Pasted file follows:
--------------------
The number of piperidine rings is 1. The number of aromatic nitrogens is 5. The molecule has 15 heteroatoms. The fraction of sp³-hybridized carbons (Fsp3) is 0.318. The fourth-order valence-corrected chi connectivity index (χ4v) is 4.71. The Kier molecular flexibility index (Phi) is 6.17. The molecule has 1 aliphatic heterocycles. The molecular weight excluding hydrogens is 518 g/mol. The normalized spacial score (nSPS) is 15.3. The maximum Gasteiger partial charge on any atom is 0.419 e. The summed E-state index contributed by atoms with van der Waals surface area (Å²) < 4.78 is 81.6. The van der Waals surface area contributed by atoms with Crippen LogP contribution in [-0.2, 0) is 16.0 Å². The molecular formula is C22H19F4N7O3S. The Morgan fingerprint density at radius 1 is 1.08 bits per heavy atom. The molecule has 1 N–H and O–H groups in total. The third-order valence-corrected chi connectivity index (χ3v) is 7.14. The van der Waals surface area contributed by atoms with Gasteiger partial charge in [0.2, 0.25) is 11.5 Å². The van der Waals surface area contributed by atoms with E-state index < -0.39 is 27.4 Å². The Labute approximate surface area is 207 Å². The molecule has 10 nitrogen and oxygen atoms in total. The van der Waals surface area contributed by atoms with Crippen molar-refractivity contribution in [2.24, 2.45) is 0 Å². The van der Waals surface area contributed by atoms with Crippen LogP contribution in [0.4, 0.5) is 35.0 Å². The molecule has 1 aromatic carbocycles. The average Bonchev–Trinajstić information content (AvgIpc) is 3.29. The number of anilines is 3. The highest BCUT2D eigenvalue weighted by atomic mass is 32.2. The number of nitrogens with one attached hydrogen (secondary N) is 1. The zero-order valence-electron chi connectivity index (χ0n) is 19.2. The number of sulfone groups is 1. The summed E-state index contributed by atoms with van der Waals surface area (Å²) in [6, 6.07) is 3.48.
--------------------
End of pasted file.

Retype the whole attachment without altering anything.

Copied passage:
The number of piperidine rings is 1. The number of aromatic nitrogens is 5. The molecule has 15 heteroatoms. The fraction of sp³-hybridized carbons (Fsp3) is 0.318. The fourth-order valence-corrected chi connectivity index (χ4v) is 4.71. The Kier molecular flexibility index (Phi) is 6.17. The molecule has 1 aliphatic heterocycles. The molecular weight excluding hydrogens is 518 g/mol. The normalized spacial score (nSPS) is 15.3. The maximum Gasteiger partial charge on any atom is 0.419 e. The summed E-state index contributed by atoms with van der Waals surface area (Å²) < 4.78 is 81.6. The van der Waals surface area contributed by atoms with Crippen LogP contribution in [-0.2, 0) is 16.0 Å². The molecular formula is C22H19F4N7O3S. The Morgan fingerprint density at radius 1 is 1.08 bits per heavy atom. The molecule has 1 N–H and O–H groups in total. The third-order valence-corrected chi connectivity index (χ3v) is 7.14. The van der Waals surface area contributed by atoms with Gasteiger partial charge in [0.2, 0.25) is 11.5 Å². The van der Waals surface area contributed by atoms with E-state index < -0.39 is 27.4 Å². The Labute approximate surface area is 207 Å². The molecule has 10 nitrogen and oxygen atoms in total. The van der Waals surface area contributed by atoms with Crippen molar-refractivity contribution in [2.24, 2.45) is 0 Å². The van der Waals surface area contributed by atoms with Crippen LogP contribution in [0.4, 0.5) is 35.0 Å². The molecule has 1 aromatic carbocycles. The average Bonchev–Trinajstić information content (AvgIpc) is 3.29. The number of anilines is 3. The highest BCUT2D eigenvalue weighted by atomic mass is 32.2. The number of nitrogens with one attached hydrogen (secondary N) is 1. The zero-order valence-electron chi connectivity index (χ0n) is 19.2. The number of sulfone groups is 1. The summed E-state index contributed by atoms with van der Waals surface area (Å²) in [6, 6.07) is 3.48.